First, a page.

For the most part, our attachment, our shenpa, arises involuntarily— our habitual response to feeling insecure. When we’re hooked, we turn to anything to relieve the discomfort—food, alcohol, sex, shopping, being critical or unkind. But there is something more fruitful we can do when that edgy feeling arises. It’s similar to the way we can deal with pain. One popular way of relating to physical pain is mindfulness meditation. It involves directing your full attention to the pain and breathing in and out of the spot that hurts. Instead of trying to avoid the discomfort, you open yourself completely to it. You become receptive to the painful sensation without dwelling on the story your mind has concocted: It’s bad; I shouldn’t feel this way; maybe it will never go away.
When you contact the all-worked-up feeling of shenpa, the basic instruction is the same as in dealing with physical pain. Whether it’s a feeling of I like or I don’t like, or an emotional state like loneliness, depression, or anxiety, you open yourself fully to the sensation, free of interpretation. If you’ve tried this approach with physical pain, you know that the result can be quite miraculous. When you give your full attention to your knee or your back or your head—whatever hurts—and drop the good/bad, right/wrong story line and simply experience the pain directly for even a short time, then your ideas about the pain, and often the pain itself, will dissolve.
Related: Don’t Bite the Hook
In My Stroke of Insight, the brain scientist Jill Bolte Taylor’s book about her recovery from a massive stroke, she explains the physiological mechanism behind emotion: an emotion like anger that’s an automatic response lasts just 90 seconds from the moment it’s triggered until it runs its course. One and a half minutes, that’s all. When it lasts any longer, which it usually does, it’s because we’ve chosen to rekindle it.
The fact of the shifting, changing nature of our emotions is something we could take advantage of. But do we? No. Instead, when an emotion comes up, we fuel it with our thoughts, and what should last one and a half minutes may be drawn out for 10 or 20 years. We just keep recycling the story line. We keep strengthening our old habits.
Most of us have physical or mental conditions that have caused us distress in the past. And when we get a whiff of one coming—an incipient asthma attack, a symptom of chronic fatigue, a twinge of anxiety—we panic. Instead of relaxing with the feeling and letting it do its minute and a half while we’re fully open and receptive to it, we say, “Oh no, oh no, here it is again.” We refuse to feel fundamental ambiguity when it comes in this form, so we do the thing that will be most detrimental to us: we rev up our thoughts about it. What if this happens? What if that happens? We stir up a lot of mental activity. Body, speech, and mind become engaged in running away from the feeling, which only keeps it going and going and going.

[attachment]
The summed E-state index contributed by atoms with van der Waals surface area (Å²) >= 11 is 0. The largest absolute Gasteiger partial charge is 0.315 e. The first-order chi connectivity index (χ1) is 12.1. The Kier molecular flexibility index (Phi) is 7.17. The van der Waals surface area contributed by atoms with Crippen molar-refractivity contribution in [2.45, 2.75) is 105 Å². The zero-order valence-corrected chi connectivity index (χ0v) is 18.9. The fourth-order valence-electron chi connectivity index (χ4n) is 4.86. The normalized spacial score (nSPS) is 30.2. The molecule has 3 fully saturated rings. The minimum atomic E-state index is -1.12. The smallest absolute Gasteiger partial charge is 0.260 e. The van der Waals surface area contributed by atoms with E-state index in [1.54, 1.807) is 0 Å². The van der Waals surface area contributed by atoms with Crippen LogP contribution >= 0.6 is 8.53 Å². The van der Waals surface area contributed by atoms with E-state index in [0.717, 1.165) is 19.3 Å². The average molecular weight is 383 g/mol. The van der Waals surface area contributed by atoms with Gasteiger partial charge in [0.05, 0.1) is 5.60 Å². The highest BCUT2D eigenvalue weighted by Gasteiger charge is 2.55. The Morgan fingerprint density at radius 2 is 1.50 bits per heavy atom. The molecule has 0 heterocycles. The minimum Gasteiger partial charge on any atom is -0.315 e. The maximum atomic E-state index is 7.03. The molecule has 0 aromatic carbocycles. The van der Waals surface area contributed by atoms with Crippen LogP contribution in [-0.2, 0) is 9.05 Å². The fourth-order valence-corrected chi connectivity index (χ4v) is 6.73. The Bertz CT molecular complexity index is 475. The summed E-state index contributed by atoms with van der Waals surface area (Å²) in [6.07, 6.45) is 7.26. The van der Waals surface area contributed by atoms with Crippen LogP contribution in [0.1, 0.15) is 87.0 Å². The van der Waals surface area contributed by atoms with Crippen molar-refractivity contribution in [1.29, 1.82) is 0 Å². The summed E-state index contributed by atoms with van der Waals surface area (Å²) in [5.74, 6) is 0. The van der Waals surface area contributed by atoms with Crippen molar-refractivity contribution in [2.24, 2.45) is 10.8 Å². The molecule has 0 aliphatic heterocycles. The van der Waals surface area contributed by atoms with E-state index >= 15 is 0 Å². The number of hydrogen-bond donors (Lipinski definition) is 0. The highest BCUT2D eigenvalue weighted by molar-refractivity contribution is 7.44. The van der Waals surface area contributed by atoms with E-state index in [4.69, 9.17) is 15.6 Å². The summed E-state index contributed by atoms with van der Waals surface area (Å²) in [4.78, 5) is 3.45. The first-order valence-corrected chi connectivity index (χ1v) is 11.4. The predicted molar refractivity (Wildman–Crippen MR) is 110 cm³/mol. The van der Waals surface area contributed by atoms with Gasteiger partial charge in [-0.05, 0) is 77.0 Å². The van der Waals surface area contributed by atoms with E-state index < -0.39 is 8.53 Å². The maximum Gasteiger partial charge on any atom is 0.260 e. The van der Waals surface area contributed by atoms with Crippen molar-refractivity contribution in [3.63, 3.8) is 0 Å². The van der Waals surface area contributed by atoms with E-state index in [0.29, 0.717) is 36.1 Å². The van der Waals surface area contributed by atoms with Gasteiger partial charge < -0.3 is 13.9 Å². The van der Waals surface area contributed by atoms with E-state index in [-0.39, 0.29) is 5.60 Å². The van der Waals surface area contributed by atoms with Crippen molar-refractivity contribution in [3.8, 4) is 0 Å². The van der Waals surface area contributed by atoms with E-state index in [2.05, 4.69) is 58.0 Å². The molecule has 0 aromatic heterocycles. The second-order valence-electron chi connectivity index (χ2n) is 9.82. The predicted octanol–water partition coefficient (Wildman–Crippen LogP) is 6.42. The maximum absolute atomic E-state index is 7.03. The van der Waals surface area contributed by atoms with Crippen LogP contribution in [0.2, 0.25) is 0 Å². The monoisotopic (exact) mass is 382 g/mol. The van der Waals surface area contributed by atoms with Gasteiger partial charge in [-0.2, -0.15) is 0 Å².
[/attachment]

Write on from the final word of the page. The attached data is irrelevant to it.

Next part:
We can counter this response by training in being present. When you contact groundlessness, one way to deal with that edgy, queasy feeling is to do the one-and-a-half-minute practice:
Acknowledge the feeling, give it your full, compassionate, even welcoming attention, and even if it’s only for a few seconds, drop the story line about the feeling. This allows you to have a direct experience of it, free of interpretation. Don’t fuel it with concepts or opinions about whether it’s good or bad. Just be present with the sensation. Where is it located in your body? Does it remains the same for very long? Does it shift and change?
Ego or fixed identity doesn’t just mean we have a fixed idea about ourselves. It also means that we have a fixed idea about everything we perceive. I have a fixed idea about you; you have a fixed idea about me. And once there is that feeling of separation, it gives rise to strong emotions. In Buddhism, strong emotions like anger, craving, pride, and jealousy are known as kleshas—conflicting emotions that cloud the mind. The kleshas are our vehicle for escaping groundlessness, and therefore every time we give in to them, our preexisting habits are reinforced. In Buddhism, going around and around, recycling the same patterns, is called samsara. And samsara equals pain.
We keep trying to get away from the fundamental ambiguity of being human, and we can’t. We can’t escape it any more than we can escape change, any more than we can escape death. The cause of our suffering is our reaction to the reality of no escape: ego clinging and all the trouble that stems from it, all the things that make it difficult for us to be comfortable in our own skin and get along with one another.
If the way to deal with those feelings is to stay present with them without fueling the story line, then it begs the question: How do we get in touch with the fundamental ambiguity of being human in the first place? In fact, it’s not difficult, because underlying uneasiness is usually present in our lives. It’s pretty easy to recognize but not so easy to interrupt. We may experience this uneasiness as anything from slight edginess to sheer terror. Anxiety makes us feel vulnerable, which we generally don’t like. Vulnerability comes in many guises. We may feel off balance, as if we don’t know what’s going on, don’t have a handle on things. We may feel lonely or depressed or angry. Most of us want to avoid emotions that make us feel vulnerable, so we’ll do almost anything to get away from them.
But if instead of thinking of these feelings as bad, we could think of them as road signs or barometers that tell us we’re in touch with groundlessness, then we would see the feelings for what they really are: the gateway to liberation, an open doorway to freedom from suffering, the path to our deepest well-being and joy. We have a choice. We can spend our whole life suffering because we can’t relax with how things really are, or we can relax and embrace the open-endedness of the human situation, which is fresh, unfixated, unbiased.
So the challenge is to notice the emotional tug of shenpa when it arises and to stay with it for one and a half minutes without the storyline. Can you do this once a day, or many times throughout the day, as the feeling arises? This is the challenge. This is the process of unmasking, letting go, opening the mind and heart.
From Living Beautifully with Uncertainty and Change. © 2013. Reprinted with permission of Shambhala Publications.